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Denbighshire North Wales Politics

Assessment report reveals Denbighshire’s poor performance in homelessness

DENBIGHSHIERE Council must improve its performance in dealing with homelessness and its housing list, a quarterly report has highlighted.

The report was presented to Denbighshire’s performance and scrutiny committee for debate at a meeting at Ruthin’s County Hall.

The report marked performance as either green (excellent), yellow (good), orange (acceptable), or red (priority to improve).

Denbighshire scored red in many areas – and notably in categories in which homelessness was measured in percentages, in terms of prevention and people being discharged from the service.

The percentages gave little context, though, and Cllr Hugh Irving criticized the report for giving some information in figures, as opposed to percentages that he said didn’t provide proper context.

But the report acknowledged: “We are aware and already responding to address weaknesses in our performance, especially in relation to homelessness where outcomes for our communities are not as positive as we want and aspire them to be.”

The chamber also heard how Denbighshire had 2,093 people on its housing list (single route to housing list).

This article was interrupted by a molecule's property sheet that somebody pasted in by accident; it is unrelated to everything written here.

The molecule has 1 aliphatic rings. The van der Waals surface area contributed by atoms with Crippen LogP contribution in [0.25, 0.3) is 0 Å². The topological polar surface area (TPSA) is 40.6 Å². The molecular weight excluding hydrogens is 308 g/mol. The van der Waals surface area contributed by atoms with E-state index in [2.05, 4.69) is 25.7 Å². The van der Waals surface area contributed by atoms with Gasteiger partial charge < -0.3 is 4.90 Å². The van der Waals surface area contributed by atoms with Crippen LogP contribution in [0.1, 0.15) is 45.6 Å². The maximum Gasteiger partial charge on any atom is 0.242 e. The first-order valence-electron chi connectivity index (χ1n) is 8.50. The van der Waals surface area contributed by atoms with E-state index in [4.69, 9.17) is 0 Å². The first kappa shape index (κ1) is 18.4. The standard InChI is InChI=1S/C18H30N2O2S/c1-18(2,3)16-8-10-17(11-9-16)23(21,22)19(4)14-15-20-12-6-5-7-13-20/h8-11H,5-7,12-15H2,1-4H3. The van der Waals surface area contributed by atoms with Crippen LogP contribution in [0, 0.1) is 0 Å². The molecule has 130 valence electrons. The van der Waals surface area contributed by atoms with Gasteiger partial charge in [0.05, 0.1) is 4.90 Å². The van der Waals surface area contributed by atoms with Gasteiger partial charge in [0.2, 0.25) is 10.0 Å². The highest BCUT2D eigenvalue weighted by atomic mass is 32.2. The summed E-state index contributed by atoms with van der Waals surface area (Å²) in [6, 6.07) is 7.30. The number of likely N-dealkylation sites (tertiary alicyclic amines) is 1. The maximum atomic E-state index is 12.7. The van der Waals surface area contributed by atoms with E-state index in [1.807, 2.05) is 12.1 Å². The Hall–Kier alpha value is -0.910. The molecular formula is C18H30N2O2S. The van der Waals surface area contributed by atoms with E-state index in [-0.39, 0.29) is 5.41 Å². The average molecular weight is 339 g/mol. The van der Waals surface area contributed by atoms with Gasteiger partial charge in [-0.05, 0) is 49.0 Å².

Another area marked for improvement was improving homes with a disabled facilities grant, as this number fell to 66 in 2022/2023 from 106 the previous year.

The percentage of ‘stakeholders’ who agreed that there is sufficient, good-quality housing in the county was also marked red, as were many others.

But the council’s head of strategy and performance defended the council being marked red in numerous categories.

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Officer Nicola Kneale said the council was working within a five-year plan and that measurements used to gauge the council’s performance called KPIs (key performance indicators) were misleading.

“We are conscious that in appendix two there are a large number of KPIs that have a red status at the moment, which means ‘prioritising for improvement’,” she said.

“Just as a bit of a caveat there, we are in year one of a five-year (corporate) plan, and therefore it might not be too alarming that we are in that position.”

Nicola Kneale then explained to the chamber that she expected to see improvements as the council went forward.

Denbighshire was, though, marked green for excellent in other areas, including its work securing housing for disabled people and ensuring care leavers didn’t become homeless.

The report accompanies the council’s performance self-assessment for 2022 to 2023, providing end-of-year analysis of progress.

The committee backed the report, which is set to return for debate in July.